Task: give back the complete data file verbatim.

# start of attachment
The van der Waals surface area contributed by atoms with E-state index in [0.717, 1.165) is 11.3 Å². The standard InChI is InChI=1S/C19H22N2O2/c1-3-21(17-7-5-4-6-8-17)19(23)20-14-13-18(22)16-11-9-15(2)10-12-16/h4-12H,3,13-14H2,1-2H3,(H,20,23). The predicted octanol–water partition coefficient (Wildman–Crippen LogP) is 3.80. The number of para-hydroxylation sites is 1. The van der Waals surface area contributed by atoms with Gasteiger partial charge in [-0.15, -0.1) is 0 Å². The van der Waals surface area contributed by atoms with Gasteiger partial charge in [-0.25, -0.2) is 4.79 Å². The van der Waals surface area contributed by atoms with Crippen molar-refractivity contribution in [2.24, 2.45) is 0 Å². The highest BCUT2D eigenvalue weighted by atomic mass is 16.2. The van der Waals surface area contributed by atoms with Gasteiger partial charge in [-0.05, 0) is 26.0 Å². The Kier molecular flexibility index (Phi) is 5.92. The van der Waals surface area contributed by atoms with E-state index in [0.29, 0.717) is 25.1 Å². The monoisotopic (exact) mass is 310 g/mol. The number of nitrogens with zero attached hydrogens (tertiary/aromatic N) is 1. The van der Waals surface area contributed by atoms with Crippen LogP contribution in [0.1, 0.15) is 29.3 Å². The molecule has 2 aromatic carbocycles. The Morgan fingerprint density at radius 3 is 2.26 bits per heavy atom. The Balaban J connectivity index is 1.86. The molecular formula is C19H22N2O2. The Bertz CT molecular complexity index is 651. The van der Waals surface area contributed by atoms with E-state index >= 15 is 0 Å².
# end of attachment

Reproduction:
The van der Waals surface area contributed by atoms with E-state index in [0.717, 1.165) is 11.3 Å². The standard InChI is InChI=1S/C19H22N2O2/c1-3-21(17-7-5-4-6-8-17)19(23)20-14-13-18(22)16-11-9-15(2)10-12-16/h4-12H,3,13-14H2,1-2H3,(H,20,23). The predicted octanol–water partition coefficient (Wildman–Crippen LogP) is 3.80. The number of para-hydroxylation sites is 1. The van der Waals surface area contributed by atoms with Gasteiger partial charge in [-0.15, -0.1) is 0 Å². The van der Waals surface area contributed by atoms with Gasteiger partial charge in [-0.25, -0.2) is 4.79 Å². The van der Waals surface area contributed by atoms with Crippen molar-refractivity contribution in [2.24, 2.45) is 0 Å². The highest BCUT2D eigenvalue weighted by atomic mass is 16.2. The van der Waals surface area contributed by atoms with Gasteiger partial charge in [-0.05, 0) is 26.0 Å². The Kier molecular flexibility index (Phi) is 5.92. The van der Waals surface area contributed by atoms with E-state index in [0.29, 0.717) is 25.1 Å². The monoisotopic (exact) mass is 310 g/mol. The number of nitrogens with zero attached hydrogens (tertiary/aromatic N) is 1. The van der Waals surface area contributed by atoms with Crippen LogP contribution in [0.1, 0.15) is 29.3 Å². The molecule has 2 aromatic carbocycles. The Morgan fingerprint density at radius 3 is 2.26 bits per heavy atom. The Balaban J connectivity index is 1.86. The molecular formula is C19H22N2O2. The Bertz CT molecular complexity index is 651. The van der Waals surface area contributed by atoms with E-state index >= 15 is 0 Å².